Hydraulics and Rating Curves for a 36-Inch Wide Denil Fishway: Final Report
adult, Alosa sapidissima, American shad, anadromous fish, baffles, blueback herring, channel, denil, engineering, flow velocities, herring, hydraulics, prototype, rating curves, shad, slope, survey, turbulent, upstream
A prototype Denil fishway was designed, constructed, and tested at the Conte Anadromous Fish Research Center (CAFRC) (of the U.S. Geological Survey in Turners Falls, Massachusetts). The hydraulic characteristics of the 36-inch wide by 25-foot long fishway were evaluated at various bottom slopes and headpond elevations. Fishway discharge versus upstream headpond elevation rating curves were established. Numerical equations were derived to predict fishway flow discharge as a function of the headpond elevation at various slopes. The 36-inch wide fishway, with 48-inch high walls, passed a maximum of 20.3, 21.9, 23.0, and 23.3 f3/s at floor slopes of 1:10, 1:8, 1:6, and 1:4, respectively (1 being in the vertical direction). These flows corresponded to a headpond elevation of 42-inches (measured from the fishway bottom to the water surface just upstream of the fishway). Higher headpond elevations caused water to spill over the sides of the fishway. Flow discharge can be determined from the derived equation; by substituting for the headpond elevation above the fishway floor, measured just upstream of the fishway or in the exit channel, and knowing the slope of the fishway bottom. Flow velocities at various cross sections along the fishway were documented. These remained relatively unchanged within the fishway downstream of the vena contracta region (the vena contracta region was within the top two to three upstream baffles). The main flow velocities, downstream of the vena contracta and throughout the fishway, ranged between 2.2 and 5.0 ft/s, depending on the fishway slope and headpond elevation. Velocities were highest within the vena contracta region, ranging between 4.8 and 7.4 ft/s, depending on slope and headpond elevation. Limited measurements of the air concentration were taken at a few locations along the fishway (these corresponded with velocity traverse locations). Air concentration increased with increasing slope, headpond, and in the downstream direction as the flow became more turbulent. In a separate biological evaluation study, the Denil fishway was found to be capable of passing adult American shad Alosa sapidissima and blueback herring A. aestivalis.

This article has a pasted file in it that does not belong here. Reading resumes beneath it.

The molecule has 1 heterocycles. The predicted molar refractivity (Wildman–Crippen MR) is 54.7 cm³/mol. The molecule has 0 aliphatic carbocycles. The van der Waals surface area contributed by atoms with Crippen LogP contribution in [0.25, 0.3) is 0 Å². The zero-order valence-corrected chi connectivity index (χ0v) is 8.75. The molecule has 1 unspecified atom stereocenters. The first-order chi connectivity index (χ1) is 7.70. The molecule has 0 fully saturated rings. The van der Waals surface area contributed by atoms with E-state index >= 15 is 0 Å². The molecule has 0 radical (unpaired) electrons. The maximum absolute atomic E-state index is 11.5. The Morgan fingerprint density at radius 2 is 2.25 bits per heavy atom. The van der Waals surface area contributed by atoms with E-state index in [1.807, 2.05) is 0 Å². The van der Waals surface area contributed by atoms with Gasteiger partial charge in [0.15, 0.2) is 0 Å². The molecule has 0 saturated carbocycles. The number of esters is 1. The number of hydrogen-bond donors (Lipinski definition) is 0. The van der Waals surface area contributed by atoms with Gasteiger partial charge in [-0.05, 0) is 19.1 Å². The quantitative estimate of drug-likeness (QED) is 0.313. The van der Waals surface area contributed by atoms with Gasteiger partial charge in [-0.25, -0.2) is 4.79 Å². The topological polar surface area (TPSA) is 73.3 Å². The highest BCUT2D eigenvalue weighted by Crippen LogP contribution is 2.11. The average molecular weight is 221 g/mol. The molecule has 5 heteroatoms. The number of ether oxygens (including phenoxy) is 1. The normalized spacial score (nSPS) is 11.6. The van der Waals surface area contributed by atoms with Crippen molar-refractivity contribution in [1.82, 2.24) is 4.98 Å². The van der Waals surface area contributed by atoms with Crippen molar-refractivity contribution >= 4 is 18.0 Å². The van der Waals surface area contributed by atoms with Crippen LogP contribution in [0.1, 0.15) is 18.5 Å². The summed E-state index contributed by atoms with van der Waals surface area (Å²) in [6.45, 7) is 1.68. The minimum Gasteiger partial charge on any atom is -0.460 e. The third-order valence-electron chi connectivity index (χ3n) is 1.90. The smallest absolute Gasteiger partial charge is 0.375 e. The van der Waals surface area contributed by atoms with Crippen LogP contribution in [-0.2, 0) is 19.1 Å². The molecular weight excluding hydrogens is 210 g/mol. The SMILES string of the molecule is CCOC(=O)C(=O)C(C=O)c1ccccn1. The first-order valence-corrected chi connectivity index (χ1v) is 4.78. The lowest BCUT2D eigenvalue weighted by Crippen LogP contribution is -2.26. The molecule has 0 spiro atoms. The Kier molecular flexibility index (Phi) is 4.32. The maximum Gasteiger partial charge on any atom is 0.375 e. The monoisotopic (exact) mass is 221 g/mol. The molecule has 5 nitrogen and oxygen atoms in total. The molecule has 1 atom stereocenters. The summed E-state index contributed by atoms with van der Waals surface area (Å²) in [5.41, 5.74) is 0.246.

Prepared for U.S. Fish and Wildlife Servie, Region 5 Engineering